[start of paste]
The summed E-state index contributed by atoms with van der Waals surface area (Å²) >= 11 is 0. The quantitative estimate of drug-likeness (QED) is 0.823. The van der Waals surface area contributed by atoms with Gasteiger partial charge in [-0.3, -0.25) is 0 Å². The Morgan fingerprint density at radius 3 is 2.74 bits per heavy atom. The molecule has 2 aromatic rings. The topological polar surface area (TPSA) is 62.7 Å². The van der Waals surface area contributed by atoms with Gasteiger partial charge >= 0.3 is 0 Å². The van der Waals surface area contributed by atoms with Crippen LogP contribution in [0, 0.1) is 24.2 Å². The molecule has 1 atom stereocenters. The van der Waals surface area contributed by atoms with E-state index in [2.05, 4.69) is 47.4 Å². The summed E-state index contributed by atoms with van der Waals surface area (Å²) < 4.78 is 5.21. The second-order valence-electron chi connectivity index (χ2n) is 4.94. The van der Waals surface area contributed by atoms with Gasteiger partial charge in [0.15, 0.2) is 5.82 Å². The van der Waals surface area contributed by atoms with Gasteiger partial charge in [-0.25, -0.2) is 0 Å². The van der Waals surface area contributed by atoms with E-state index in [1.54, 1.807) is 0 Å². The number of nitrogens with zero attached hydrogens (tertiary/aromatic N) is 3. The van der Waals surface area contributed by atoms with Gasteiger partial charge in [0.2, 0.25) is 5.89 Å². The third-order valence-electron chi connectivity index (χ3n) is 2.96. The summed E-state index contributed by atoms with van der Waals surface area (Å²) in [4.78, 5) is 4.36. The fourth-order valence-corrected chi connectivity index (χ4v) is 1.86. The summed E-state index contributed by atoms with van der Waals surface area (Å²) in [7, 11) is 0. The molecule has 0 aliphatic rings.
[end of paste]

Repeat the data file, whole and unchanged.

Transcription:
The summed E-state index contributed by atoms with van der Waals surface area (Å²) >= 11 is 0. The quantitative estimate of drug-likeness (QED) is 0.823. The van der Waals surface area contributed by atoms with Gasteiger partial charge in [-0.3, -0.25) is 0 Å². The Morgan fingerprint density at radius 3 is 2.74 bits per heavy atom. The molecule has 2 aromatic rings. The topological polar surface area (TPSA) is 62.7 Å². The van der Waals surface area contributed by atoms with Gasteiger partial charge >= 0.3 is 0 Å². The van der Waals surface area contributed by atoms with Crippen LogP contribution in [0, 0.1) is 24.2 Å². The molecule has 1 atom stereocenters. The van der Waals surface area contributed by atoms with E-state index in [2.05, 4.69) is 47.4 Å². The summed E-state index contributed by atoms with van der Waals surface area (Å²) < 4.78 is 5.21. The second-order valence-electron chi connectivity index (χ2n) is 4.94. The van der Waals surface area contributed by atoms with Gasteiger partial charge in [0.15, 0.2) is 5.82 Å². The van der Waals surface area contributed by atoms with Gasteiger partial charge in [-0.25, -0.2) is 0 Å². The van der Waals surface area contributed by atoms with E-state index in [1.54, 1.807) is 0 Å². The number of nitrogens with zero attached hydrogens (tertiary/aromatic N) is 3. The van der Waals surface area contributed by atoms with Gasteiger partial charge in [0.2, 0.25) is 5.89 Å². The third-order valence-electron chi connectivity index (χ3n) is 2.96. The summed E-state index contributed by atoms with van der Waals surface area (Å²) in [4.78, 5) is 4.36. The fourth-order valence-corrected chi connectivity index (χ4v) is 1.86. The summed E-state index contributed by atoms with van der Waals surface area (Å²) in [7, 11) is 0. The molecule has 0 aliphatic rings.